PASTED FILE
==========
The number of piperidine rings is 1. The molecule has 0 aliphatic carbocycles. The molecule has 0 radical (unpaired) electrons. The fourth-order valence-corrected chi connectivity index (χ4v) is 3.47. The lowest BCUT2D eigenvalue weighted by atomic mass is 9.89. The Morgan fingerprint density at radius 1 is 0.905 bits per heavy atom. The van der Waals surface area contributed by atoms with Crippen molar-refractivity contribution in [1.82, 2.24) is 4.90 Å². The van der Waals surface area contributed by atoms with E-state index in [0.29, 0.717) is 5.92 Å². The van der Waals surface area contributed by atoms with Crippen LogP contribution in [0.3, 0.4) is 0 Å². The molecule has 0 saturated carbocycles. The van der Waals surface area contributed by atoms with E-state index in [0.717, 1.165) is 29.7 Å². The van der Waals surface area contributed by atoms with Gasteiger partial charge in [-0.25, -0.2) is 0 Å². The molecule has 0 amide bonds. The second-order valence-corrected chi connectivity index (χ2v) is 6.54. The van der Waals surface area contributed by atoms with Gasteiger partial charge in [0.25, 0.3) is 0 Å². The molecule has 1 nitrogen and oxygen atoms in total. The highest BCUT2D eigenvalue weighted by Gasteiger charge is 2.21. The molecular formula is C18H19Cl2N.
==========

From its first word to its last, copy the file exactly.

The number of piperidine rings is 1. The molecule has 0 aliphatic carbocycles. The molecule has 0 radical (unpaired) electrons. The fourth-order valence-corrected chi connectivity index (χ4v) is 3.47. The lowest BCUT2D eigenvalue weighted by atomic mass is 9.89. The Morgan fingerprint density at radius 1 is 0.905 bits per heavy atom. The van der Waals surface area contributed by atoms with Crippen molar-refractivity contribution in [1.82, 2.24) is 4.90 Å². The van der Waals surface area contributed by atoms with E-state index in [0.29, 0.717) is 5.92 Å². The van der Waals surface area contributed by atoms with Crippen LogP contribution in [0.3, 0.4) is 0 Å². The molecule has 0 saturated carbocycles. The van der Waals surface area contributed by atoms with E-state index in [0.717, 1.165) is 29.7 Å². The van der Waals surface area contributed by atoms with Gasteiger partial charge in [-0.25, -0.2) is 0 Å². The molecule has 0 amide bonds. The second-order valence-corrected chi connectivity index (χ2v) is 6.54. The van der Waals surface area contributed by atoms with Gasteiger partial charge in [0.25, 0.3) is 0 Å². The molecule has 1 nitrogen and oxygen atoms in total. The highest BCUT2D eigenvalue weighted by Gasteiger charge is 2.21. The molecular formula is C18H19Cl2N.